The Trump administration announced plans on Tuesday to ease Obama-era restrictions on coal-fired power plants, but an Environmental Protection Agency analysis of the new rules said they would increase carbon emissions and could cause up to 1,400 premature deaths each year.
Compared to the previous plan, “implementing the proposed rule is expected to increase emissions of carbon dioxide and increase the level of emissions of certain pollutants in the atmosphere that adversely affect human health,” the EPA said in its analysis, which was first reported by the New York Times.
The Trump administration’s plan, the Affordable Clean Energy rule, rolls back many of the protections from Obama’s Clean Power Plan that sought to significantly reduce greenhouse emissions from power plants and shift incentives to cleaner sources of energy.
Trump’s regulations would allow the states rather than the federal government to create emission standards.
In the scenario that most states would likely adopt, the EPA predicts that between 470 and 1,400 premature deaths would occur every year by 2030 because of the release of microscopic particulates linked to asthma and bronchitis.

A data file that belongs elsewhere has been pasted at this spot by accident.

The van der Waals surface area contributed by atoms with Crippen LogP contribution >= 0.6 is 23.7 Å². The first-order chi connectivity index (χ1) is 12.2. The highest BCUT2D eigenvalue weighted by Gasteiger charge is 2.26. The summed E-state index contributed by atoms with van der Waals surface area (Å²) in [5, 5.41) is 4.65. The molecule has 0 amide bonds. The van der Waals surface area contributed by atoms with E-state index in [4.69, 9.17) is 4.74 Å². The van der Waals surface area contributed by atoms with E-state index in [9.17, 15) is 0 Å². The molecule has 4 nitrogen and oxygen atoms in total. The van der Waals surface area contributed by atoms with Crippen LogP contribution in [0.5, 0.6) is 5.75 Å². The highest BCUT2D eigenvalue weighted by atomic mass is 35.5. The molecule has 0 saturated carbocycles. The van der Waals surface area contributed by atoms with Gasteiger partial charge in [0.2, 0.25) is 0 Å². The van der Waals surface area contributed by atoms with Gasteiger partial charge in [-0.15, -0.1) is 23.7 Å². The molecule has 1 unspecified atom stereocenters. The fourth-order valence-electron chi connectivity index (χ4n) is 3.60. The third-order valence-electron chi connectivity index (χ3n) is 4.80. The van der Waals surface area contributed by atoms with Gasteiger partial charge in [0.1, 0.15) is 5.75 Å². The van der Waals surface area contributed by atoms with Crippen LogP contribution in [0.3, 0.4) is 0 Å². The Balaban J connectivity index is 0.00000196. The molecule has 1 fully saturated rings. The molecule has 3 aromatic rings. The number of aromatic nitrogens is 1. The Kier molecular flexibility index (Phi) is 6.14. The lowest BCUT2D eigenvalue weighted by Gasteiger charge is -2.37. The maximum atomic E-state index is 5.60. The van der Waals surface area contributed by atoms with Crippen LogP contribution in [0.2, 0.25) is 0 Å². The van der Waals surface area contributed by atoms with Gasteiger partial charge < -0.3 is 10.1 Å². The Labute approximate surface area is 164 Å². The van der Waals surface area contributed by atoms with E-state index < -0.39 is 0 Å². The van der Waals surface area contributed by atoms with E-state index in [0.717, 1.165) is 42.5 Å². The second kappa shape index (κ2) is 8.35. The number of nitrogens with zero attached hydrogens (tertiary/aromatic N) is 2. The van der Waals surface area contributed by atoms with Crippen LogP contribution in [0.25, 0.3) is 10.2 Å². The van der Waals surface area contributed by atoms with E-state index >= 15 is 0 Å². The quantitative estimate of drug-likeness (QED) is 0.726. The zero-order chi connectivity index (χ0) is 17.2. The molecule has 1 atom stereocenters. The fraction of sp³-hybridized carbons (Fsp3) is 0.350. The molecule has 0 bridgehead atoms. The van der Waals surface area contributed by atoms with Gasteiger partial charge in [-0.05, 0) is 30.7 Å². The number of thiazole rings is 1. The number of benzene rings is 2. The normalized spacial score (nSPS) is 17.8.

The Obama administration argued that its Clean Power Plan would have helped avoid up to 3,600 premature deaths each year in that same time period, the Times reported.
The White House heralded the new rules because they would “decrease bureaucratic red tape” while keeping energy affordable.
Compared to Obama’s plan, Trump’s would reduce compliance costs by up to $6.4 billion.
“Today’s proposal provides the states and regulated community the certainty they need to continue environmental progress while fulfilling President Trump’s goal of energy dominance,” acting administrator of the EPA Andrew Wheeler said in a statement.
California Gov. Jerry Brown, a Democrat, released a statement on Twitter saying Trump’s rules are a “declaration of war against America and all of humanity.”
Trump’s regulations have to go through a 60-day public comment period before they are finalized.
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